Slope failures from rain disaster top 7,000 in southern Hiroshima, including mountain tops: survey


The rain disaster in western Japan has caused slopes to fail at over 7,000 locations in southern Hiroshima Prefecture, a Hiroshima University survey found.

The failures, which include landslides and flows of both mud and rock debris, occurred widely across the region, including areas where the soil and rocks are usually not prone to collapse, such as mountain summits.

“Weathered layers seem to have collapsed due to massive precipitation,” an expert said.

For the survey, the Hiroshima University team compared before and after shots of 2,000 sq. km of southern Hiroshima taken by the Geospatial Information Authority.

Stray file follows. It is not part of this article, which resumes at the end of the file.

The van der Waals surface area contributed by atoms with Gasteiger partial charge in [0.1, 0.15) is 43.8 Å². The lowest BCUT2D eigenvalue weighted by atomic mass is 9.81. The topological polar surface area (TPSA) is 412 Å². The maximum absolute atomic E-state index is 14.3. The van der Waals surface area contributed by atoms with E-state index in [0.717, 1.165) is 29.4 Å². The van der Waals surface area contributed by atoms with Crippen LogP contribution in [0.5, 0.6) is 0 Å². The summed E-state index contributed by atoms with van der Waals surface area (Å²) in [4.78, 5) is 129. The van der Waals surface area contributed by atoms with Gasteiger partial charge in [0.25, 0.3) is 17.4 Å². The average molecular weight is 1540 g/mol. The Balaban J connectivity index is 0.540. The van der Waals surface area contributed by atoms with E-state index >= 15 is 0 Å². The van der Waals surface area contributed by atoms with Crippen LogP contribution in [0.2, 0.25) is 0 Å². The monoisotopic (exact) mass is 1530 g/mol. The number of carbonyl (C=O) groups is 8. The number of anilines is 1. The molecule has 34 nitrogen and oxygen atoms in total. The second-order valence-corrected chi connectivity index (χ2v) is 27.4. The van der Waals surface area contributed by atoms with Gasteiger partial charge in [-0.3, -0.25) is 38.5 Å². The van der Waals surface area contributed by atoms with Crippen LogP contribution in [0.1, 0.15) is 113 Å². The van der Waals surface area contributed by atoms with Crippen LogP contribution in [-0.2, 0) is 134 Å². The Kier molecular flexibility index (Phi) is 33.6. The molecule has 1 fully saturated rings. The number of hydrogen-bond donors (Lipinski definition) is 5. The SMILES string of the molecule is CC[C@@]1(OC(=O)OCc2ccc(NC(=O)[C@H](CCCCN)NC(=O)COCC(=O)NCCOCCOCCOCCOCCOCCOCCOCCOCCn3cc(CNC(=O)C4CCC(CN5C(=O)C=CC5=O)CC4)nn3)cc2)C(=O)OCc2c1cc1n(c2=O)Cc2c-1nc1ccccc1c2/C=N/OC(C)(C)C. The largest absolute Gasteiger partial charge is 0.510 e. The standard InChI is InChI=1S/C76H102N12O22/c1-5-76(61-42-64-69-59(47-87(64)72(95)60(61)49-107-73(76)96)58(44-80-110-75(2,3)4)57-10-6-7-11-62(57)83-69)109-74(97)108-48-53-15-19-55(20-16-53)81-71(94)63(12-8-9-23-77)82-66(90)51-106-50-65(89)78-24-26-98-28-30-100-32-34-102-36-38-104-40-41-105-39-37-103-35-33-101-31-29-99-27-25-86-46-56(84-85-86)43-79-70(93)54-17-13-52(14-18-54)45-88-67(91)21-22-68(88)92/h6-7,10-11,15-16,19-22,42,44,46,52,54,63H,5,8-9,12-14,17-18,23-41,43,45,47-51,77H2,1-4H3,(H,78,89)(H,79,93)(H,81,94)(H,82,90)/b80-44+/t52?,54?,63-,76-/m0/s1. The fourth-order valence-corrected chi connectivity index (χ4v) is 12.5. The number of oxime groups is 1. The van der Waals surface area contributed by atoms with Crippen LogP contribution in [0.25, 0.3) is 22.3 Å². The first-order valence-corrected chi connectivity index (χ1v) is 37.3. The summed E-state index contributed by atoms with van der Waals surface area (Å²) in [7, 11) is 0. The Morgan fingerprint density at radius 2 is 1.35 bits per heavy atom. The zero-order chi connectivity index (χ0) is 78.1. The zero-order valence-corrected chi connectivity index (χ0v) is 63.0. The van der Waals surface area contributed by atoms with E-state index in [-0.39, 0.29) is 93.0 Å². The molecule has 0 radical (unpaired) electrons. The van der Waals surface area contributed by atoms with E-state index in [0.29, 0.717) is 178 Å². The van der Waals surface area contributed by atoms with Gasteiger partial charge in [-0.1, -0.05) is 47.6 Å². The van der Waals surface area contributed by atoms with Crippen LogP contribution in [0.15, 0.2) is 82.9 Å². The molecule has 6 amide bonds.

Slope failures were found at a minimum of 7,448 locations.

By municipality, Higashihiroshima logged the largest number of failures at 2,730, followed by Kure with 1,460 and Mihara with 1,077.

The disaster involved 72 hours of precipitation that broke records at more than 20 places in the prefecture, indicating that heavy rain triggered the collapses.

Southern Hiroshima is rich in granite, which decomposes and forms fragile soil if weathered, and in rhyolite, which is solid and impervious to water.

But slope failures occurred even in areas formed from rhyolite.

Collapses occurred in these areas apparently because unusually large amounts of rain fell on ground where fragile layers of rhyolite had formed after being weathered over a long period, said Hideaki Goto, an associate professor who led the team.